List and sent a rebuttal link to a couple of my friends one of who texted
   back "Good.  That makes me feel better"  .  Today I taught two sections
   of my general ed science course on Coral Reefs and before I had even
   started the first lecture a student had approached me to ask if it was
   true.  I had planned ahead and put a link to the original article and a
   rebuttal into my lecture and made it an area of discussion for the
   day.  More than half the students in each of the two sections had seen the
   obituary, and I'd say they seemed to have lots of concerns, and not one
   thought is was satirical or a possible future event.  They read it as a
   news feed.
   While I was glad to have something to discuss and to have some truly
   concerned and interested students, I guess I am more worried about the
   "crying wolf" effect.  Its hard to explain both that reefs aren't dead and
   that their predicament was exaggerated while at the same time stressing
   that they are still in fact in dire danger going forward... its easy to
   lose the subtleties in such conversations.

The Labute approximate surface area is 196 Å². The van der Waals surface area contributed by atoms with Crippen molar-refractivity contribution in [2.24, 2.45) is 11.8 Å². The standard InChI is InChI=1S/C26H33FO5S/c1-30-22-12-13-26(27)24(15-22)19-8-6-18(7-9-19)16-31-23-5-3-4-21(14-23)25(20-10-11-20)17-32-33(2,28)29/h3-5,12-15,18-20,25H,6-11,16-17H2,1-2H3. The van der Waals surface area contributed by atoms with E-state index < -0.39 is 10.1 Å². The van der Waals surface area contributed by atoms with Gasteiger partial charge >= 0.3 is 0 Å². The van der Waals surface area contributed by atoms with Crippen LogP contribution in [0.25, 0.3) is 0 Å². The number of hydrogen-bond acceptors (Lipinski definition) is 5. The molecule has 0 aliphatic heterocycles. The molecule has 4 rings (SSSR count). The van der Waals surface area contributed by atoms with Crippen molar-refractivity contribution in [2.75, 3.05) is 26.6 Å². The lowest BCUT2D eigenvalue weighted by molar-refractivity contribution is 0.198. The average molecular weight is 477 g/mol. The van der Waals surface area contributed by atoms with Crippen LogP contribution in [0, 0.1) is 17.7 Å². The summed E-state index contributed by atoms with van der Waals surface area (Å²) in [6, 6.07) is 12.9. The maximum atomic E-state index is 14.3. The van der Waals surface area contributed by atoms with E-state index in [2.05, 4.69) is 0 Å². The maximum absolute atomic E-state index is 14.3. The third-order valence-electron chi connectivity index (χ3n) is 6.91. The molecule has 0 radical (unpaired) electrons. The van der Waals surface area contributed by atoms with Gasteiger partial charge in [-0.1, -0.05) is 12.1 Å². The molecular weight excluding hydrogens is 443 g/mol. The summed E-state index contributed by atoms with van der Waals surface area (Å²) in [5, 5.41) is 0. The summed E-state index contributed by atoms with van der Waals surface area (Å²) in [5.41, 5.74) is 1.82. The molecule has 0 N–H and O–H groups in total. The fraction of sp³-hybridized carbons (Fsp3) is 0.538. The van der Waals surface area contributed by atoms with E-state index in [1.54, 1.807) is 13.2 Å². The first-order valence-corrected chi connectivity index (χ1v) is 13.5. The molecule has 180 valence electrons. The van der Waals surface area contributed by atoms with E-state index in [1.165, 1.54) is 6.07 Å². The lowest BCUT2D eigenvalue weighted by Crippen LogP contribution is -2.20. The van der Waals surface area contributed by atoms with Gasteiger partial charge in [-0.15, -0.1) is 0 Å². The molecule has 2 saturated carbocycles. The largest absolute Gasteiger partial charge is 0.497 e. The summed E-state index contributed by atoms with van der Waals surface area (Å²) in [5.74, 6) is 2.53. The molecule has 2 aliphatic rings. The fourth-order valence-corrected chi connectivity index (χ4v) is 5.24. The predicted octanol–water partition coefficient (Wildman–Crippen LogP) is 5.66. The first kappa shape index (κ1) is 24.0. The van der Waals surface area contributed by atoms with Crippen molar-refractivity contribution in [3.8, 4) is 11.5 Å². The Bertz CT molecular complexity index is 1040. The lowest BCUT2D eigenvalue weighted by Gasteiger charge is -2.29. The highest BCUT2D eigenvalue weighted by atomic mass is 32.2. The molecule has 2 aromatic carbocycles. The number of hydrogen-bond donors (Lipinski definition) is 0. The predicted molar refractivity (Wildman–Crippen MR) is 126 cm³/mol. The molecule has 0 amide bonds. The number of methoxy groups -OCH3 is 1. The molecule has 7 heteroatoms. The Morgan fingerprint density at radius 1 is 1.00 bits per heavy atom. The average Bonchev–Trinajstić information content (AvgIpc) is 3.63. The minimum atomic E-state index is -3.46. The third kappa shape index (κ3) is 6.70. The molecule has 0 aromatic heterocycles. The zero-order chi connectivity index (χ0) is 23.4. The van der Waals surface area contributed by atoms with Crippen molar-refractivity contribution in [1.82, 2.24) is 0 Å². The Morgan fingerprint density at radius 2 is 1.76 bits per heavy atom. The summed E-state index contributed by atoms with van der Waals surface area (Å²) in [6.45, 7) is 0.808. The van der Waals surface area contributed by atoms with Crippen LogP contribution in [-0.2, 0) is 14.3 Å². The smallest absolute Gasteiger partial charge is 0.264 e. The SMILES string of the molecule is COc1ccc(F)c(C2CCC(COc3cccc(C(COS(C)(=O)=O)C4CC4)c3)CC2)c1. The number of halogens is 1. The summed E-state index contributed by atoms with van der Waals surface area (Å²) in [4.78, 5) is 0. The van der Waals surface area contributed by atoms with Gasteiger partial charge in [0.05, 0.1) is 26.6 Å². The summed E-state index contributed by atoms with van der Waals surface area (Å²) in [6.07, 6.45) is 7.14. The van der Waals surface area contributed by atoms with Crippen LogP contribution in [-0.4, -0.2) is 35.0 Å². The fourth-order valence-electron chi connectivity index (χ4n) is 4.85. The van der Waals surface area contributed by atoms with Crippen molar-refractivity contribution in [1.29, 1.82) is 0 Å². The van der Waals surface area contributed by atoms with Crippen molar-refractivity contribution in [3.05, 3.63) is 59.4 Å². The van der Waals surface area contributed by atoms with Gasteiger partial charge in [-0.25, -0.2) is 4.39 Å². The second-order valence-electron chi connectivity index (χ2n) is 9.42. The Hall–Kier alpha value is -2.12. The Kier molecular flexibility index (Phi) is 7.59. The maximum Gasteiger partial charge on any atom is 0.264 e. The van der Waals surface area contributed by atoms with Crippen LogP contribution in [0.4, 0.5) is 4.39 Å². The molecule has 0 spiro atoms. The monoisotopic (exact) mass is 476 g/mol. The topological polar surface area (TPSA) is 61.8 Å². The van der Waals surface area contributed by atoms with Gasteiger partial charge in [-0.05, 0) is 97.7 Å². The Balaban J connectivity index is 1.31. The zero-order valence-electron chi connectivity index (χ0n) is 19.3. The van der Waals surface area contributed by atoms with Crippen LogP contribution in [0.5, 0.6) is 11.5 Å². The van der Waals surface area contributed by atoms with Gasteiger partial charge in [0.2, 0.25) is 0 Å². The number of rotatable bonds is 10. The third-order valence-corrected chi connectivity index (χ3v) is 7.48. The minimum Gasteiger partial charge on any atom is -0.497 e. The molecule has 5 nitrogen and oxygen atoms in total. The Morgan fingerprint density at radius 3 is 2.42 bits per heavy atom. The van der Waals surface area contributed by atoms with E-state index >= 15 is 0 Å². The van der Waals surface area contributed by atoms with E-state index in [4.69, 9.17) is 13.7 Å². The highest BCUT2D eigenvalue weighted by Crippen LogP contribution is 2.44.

In anycase, this is BIG NEWS among Americans on Facebook (I don't know
   about elsewhere), and at least those in the US should plan a response
   because we will probably be asked..
   On    Tue,    Oct    18,    2016    at   9:58   AM,   Dennis   Hubbard
   <[3]dennis.hubbard at oberlin.edu>

     As I remember, there was a disclaimer that this was a "future" obituary.

     have waaaaaaaaaaay too much time on our hands if we spend any time going

     back and forth on this one.


     On Mon, Oct 17, 2016 at 11:07 AM, Steve Mussman <[4]sealab at earthlink.net>


       Dear Doug,

       Yes, it seems that the article/obituary has set off a firestorm. I



       as  satire, but it seems that many readers and scientific purists felt

       betrayed. Does it hurt legitimate science? Does it fuel indifference


       hopelessness?  I'm not sure, but it did get people talking about the


       of coral reefs and I believe that's better than neglect.. After all,


       higher purpose of satire is to be sure to infuse it with "the intent


       shaming  individuals, corporations, government, or society itself into

       improvement". You can't deny that in that sense, this is exactly what


       coral doctor ordered.

       Regards, Steve

       ---Original Message-----

     From: Douglas Fenner

     Sent: Oct 17, 2016 4:19 AM

     To: coral list

     Subject: [Coral-List] Has the death of the Great Barrier Reef been

         greatly exaggerated??

     Here's the piece that seems to have started this debate off:

     Obituary: Great Barrier Reef (25 million BC- 2016)




     A quick search on "is the Great Barrier Reef dead" produced a



     hits, including:

     Great Barrier Reef obituary goes viral, to the horror of






     An irresponsible obituary for the Great Barrier Reef has gone